1. What can I say; I’m a glutton for punishment!

      In the past we’ve made beer, but last year everything went to pot. This year will be different of course…

  3. I’ve never seen anybody growing hops in the vegetable plot. What do you do with them? Beer?

  4. I envy you having your father gardening next to you. That would be a dream scenario to have gardened into my adulthood alongside my father. The thought has brought on a tear, but then you are living the life, so good on both of you. May this arrangement continue for the two of you for a long time.

  5. The Phacelia is looking lovely! Mine’s at a similar stage, threatening to engulf my garlic, but I really can’t bring myself to pull it out. And those red poppies are spectacular. As for the hops, beautiful! My childhood home in England was next to a hop farm in Kent and I remember the wonderful smell of drying hops in the oast. We used to gather hops that fell along the wayside and decorate the house with them.

    1. Unfortunately mines probably going to be pulled up tomorrow – I need the space! I’ll try to leave a little bit for the bees and insects.

      The smell of hops is great. A pub I used to frequent had a load of them pinned up around the walls for a while – I think it was partly to mask the smell of the poorly ventilated room!

  6. Black fly on all the flowers here – well almost but so far they have not found the climbing beans. It can only be a matter of time! The broccoli is very impressive, you must tend them well.

    1. Yes, it’s been a great year for black fly and aphids!

      I’m very fortunate in that something about the soil on the allotment suits brassicas – I do fairly well with most of them. I try and keep adding compost and a bit of lime to keep it in good nick, but I’m not sure I can really take much of the credit!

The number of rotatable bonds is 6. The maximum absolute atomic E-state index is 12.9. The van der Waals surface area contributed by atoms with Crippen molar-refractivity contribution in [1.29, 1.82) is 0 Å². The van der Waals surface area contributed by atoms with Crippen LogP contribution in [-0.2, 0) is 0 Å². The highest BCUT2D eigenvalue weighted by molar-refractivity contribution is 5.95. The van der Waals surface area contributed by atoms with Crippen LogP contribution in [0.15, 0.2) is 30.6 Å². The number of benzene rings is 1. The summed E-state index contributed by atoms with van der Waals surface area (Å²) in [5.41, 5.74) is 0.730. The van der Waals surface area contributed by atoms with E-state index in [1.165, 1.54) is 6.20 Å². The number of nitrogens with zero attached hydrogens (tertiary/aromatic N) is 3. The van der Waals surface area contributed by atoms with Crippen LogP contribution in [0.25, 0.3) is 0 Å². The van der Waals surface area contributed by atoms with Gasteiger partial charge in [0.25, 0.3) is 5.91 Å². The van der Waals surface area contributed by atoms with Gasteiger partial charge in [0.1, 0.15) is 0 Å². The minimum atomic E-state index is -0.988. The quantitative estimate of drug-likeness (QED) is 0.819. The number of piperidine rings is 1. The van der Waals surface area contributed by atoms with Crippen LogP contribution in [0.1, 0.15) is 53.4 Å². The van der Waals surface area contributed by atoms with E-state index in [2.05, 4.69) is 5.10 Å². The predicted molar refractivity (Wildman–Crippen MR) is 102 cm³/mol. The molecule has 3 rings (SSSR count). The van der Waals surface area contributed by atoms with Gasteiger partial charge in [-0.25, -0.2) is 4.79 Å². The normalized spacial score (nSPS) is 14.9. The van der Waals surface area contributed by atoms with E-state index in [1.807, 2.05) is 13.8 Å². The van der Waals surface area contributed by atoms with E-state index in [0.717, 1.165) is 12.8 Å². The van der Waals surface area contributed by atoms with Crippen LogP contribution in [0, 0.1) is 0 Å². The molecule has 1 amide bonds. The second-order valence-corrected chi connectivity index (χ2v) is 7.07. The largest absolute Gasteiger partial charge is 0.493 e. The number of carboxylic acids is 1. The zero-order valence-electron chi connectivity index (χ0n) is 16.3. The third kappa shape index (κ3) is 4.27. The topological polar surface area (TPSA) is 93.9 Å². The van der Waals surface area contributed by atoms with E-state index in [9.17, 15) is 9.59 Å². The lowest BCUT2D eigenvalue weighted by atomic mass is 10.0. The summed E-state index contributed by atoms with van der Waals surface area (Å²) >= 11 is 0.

7. Oh, I love purple tansy, and grow it every year. It should reseed, but never does for me. The bumblebees prefer it over anything.

  8. Jim Stephens

    I have Phacelia seed ready to go in as green manure when spaces start to appear. I’m going to have to let some of it flower it seems. I don’t have blackfly on my broad beans yet, but I don’t have many beans either; it looks to me as if the bees have been robbing the nectar through the side of the flower and not pollinating them.

    1. Cheeky bees! Maybe you’ll have to withhold the Phacelia flowers in retaliation.

      I’ve just cleared the majority of the Phacelia this morning. It’s done a surprisingly good job of keeping the weeds out.

  9. As others have said, some really lovely photos, despite what you say about the weeds. Especially the poppies and broccoli. Lovely stuff. I am sorry about the broad beans, but hey, if a couple have decided to sacrifice for the greater good — lucky you!

    1. Broccoli is surprisingly photogenic! It’s a good grower for me and it’s one of the few things that the whole family all like.

  10. I’ve grown Phacelia tanacetifolia this year for the flowers although they’ve yet to take off. Yours look a show, as do your poppies. Bloomin’ black fly. They’ve just found my mum’s broad beans!

    1. The Phacelia has been in since last year, although I think if yours was sown this spring it should flower this year. The black fly are a nuisance, although they never seem to go for all of the broad beans – just a select few!

  11. Those red poppies are completely distracting. I scrolled your post up and down several times, just to check how luminous they were and note the name! I love phacelia in flower, covered in bees. In fact, I’ve featured it for SOS too. Good spot with the buzzard!